Additional guidance concerning the fundamental principles and techniques of impact and contribution research is presented in 'Broadening the Range of Designs and Methods of Impact Evaluations' available at:

https://www.gov.uk/government/uploads/system/uploads/attachment data/file/67427/design- method-impacteval. And Annex 8.1 of the Evaluation Manager's Evaluation Strategy for the UK Aid Direct and PPA which is also public available:

Indicative materials to review

Relevant to review may include review of the grantee's original application for funding; MOU with DFID and Comic relief for funding; updated versions of organisational project log frames; monitoring data; monitoring systems, annual reports and comments provided by the Fund Manager; organisational monitoring & evaluation strategy; studies undertaken by the grantee; financial information / information on resources spent; information on synergies / collaboration with DFID and Comic Relief country programmes and other actors; published material (e.g. to demonstrate sharing of learning with others); and additional relevant documents.

 

Profile of the Independent Evaluation provider

The Independent Evaluator should be a suitably-qualified and experienced consultant or consulting firm. The consultant profile should include:

  • An evaluation specialist with a minimum of seven years' experience in programme/project evaluation in an international development context.
  • Often a mixed approach that incorporates the technical skills of an evaluation specialist but includes some inputs from a sector specialist is most effective
  • Experience of results-based monitoring and evaluation;
  • Ability to design and plan the evaluation approaches and research methodologies, including quantitative and qualitative research methods. Where feasible and proportionate, the person or team should include skills and expertise required to design, plan and conduct impact evaluation, potentially using experimental or quasi-experimental techniques
  • Relevant subject matter knowledge and experience such as education sector, gender, non­state actors and economic growth to ensure the evaluation design and research methods are as relevant and meaningful as possible given the aims and objectives of the project and the context in which it is being delivered
  • Ability to manage a potentially large-scale and complex evaluation and research process, including interpreting baseline data and conducting a final evaluation;
  • Ability to design, manage and implement primary research in potentially challenging project environments, such as fragile and conflict affected states. This may include the design of surveys, in-depth interviews, focus group and other research;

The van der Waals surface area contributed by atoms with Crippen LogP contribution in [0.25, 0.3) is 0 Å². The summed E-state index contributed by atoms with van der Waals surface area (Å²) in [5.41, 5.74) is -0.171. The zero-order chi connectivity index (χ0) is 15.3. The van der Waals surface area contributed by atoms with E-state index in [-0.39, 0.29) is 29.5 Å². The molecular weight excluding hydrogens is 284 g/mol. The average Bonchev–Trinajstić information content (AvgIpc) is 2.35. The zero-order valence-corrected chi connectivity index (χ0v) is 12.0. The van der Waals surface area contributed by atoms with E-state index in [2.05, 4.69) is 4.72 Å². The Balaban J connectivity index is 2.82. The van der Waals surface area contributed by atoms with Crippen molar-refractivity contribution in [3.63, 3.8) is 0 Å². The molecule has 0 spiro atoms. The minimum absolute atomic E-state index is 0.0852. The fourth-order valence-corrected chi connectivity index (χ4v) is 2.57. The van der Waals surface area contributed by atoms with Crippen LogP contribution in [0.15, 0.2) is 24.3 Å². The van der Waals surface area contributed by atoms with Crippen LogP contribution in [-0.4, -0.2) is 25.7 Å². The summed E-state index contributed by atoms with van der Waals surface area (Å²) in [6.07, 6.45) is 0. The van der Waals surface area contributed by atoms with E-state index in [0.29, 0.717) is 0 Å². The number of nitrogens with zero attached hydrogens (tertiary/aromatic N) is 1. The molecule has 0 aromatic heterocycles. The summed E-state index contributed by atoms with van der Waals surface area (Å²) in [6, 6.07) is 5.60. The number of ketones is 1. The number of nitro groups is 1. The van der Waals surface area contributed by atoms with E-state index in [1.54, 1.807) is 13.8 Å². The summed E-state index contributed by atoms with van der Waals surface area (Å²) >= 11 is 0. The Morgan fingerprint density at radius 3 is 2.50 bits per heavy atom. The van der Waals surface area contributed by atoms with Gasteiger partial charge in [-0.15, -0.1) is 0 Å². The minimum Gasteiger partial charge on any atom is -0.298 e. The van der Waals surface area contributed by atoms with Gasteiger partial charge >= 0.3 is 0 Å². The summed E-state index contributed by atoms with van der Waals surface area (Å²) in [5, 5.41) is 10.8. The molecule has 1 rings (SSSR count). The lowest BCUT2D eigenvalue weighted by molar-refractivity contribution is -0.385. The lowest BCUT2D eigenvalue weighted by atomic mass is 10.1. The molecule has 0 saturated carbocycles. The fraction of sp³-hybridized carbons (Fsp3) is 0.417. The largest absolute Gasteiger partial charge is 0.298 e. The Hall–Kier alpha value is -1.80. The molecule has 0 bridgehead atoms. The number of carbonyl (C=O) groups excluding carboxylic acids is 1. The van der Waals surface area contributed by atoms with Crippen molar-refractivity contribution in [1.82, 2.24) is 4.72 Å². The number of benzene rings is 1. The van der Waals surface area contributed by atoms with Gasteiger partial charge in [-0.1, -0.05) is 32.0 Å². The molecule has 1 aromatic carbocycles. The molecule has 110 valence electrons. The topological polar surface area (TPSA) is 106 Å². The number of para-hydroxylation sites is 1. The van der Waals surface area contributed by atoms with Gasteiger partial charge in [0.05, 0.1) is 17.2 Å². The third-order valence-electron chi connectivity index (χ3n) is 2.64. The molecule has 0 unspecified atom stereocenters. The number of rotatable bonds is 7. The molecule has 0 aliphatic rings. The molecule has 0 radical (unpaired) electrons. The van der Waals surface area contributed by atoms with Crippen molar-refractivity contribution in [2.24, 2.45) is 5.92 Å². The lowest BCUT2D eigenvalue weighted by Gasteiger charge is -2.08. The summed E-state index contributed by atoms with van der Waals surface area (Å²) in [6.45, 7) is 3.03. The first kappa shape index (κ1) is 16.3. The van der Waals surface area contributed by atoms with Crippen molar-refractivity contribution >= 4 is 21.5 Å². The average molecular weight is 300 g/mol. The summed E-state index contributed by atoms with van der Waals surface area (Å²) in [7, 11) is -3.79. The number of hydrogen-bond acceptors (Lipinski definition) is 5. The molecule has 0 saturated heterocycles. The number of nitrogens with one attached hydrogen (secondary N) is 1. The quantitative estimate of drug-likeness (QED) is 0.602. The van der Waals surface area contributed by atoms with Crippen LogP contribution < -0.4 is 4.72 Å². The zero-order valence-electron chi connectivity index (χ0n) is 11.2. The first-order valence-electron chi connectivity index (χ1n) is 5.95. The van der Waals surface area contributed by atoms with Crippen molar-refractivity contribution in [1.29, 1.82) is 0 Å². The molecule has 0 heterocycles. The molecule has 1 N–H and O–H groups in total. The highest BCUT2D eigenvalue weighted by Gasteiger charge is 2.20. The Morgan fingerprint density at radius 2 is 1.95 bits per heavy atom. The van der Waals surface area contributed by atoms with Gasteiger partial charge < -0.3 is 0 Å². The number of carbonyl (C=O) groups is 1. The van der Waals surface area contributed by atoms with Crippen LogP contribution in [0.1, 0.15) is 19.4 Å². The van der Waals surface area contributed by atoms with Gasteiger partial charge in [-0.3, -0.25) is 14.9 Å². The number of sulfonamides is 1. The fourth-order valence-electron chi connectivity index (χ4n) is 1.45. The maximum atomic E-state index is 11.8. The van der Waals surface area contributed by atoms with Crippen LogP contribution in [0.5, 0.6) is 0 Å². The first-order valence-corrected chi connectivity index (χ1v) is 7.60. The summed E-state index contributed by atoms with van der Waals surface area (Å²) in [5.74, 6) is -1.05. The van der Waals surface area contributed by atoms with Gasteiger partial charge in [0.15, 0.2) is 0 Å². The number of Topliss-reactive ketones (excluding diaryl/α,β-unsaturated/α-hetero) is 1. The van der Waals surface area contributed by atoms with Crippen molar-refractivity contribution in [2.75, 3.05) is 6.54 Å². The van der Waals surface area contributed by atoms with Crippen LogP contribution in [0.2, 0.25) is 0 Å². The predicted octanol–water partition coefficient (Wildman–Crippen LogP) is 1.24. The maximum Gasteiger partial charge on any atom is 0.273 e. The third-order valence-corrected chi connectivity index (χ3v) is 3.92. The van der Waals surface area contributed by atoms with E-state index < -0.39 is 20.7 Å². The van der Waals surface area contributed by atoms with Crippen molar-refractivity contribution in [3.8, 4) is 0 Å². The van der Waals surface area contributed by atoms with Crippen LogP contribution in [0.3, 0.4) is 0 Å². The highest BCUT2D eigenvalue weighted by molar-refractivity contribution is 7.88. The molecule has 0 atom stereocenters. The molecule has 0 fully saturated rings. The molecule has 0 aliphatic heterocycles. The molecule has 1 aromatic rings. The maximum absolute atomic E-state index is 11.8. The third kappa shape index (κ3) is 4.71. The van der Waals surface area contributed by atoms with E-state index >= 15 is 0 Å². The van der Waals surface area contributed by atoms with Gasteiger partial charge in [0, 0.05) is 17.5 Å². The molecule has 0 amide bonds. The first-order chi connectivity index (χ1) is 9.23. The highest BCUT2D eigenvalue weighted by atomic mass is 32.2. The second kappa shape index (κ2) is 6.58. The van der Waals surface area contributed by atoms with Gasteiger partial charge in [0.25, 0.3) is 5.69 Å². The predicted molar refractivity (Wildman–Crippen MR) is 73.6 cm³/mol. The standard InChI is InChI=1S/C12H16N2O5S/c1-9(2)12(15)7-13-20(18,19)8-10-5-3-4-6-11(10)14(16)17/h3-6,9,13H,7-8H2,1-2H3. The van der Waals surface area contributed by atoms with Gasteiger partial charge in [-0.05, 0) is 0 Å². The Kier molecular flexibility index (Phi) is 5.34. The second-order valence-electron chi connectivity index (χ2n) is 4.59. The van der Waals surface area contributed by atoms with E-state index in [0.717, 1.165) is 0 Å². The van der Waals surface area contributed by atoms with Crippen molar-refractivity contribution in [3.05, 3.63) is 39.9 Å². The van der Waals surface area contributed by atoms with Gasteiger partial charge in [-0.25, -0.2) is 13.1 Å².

• Design and manage data and information systems capable of handling large datasets for monitoring and evaluation purposes and;
  • Consideration of the extent to which the evaluator or evaluation team has appropriate country
  • knowledge/experience. This includes language proficiency to conduct the research required or that resources be made available (e.g. translator or social gatekeeper) to enable the research to proceed smoothly and
  • While evaluation consultants may be nominated by the grantees they must not have a conflict of interest with the on-going activities of grantees

Field Work

  • Establish evaluation framework with the Welbodi Partnership management team
  • Ensure quality control of both the English and local language (if needed) versions of the questionnaire 
  • Manage quality control of data collection and analysis
  • Complete analysis of data set including measurement of all project indicators and project requirement
  • Lead the interpretation of findings
Deliverables:

In order to minimalize the risk of not being to access the required project staff and key stakeholders it is recommended that the reports should be completed before the project closes. The main body of the report (draft and final version) must be limited to 40 pages (this can include or exclude annexes). One of the annexes should consist of a table which summarises the findings according to the OECD-DAC criteria. The report should be written in English.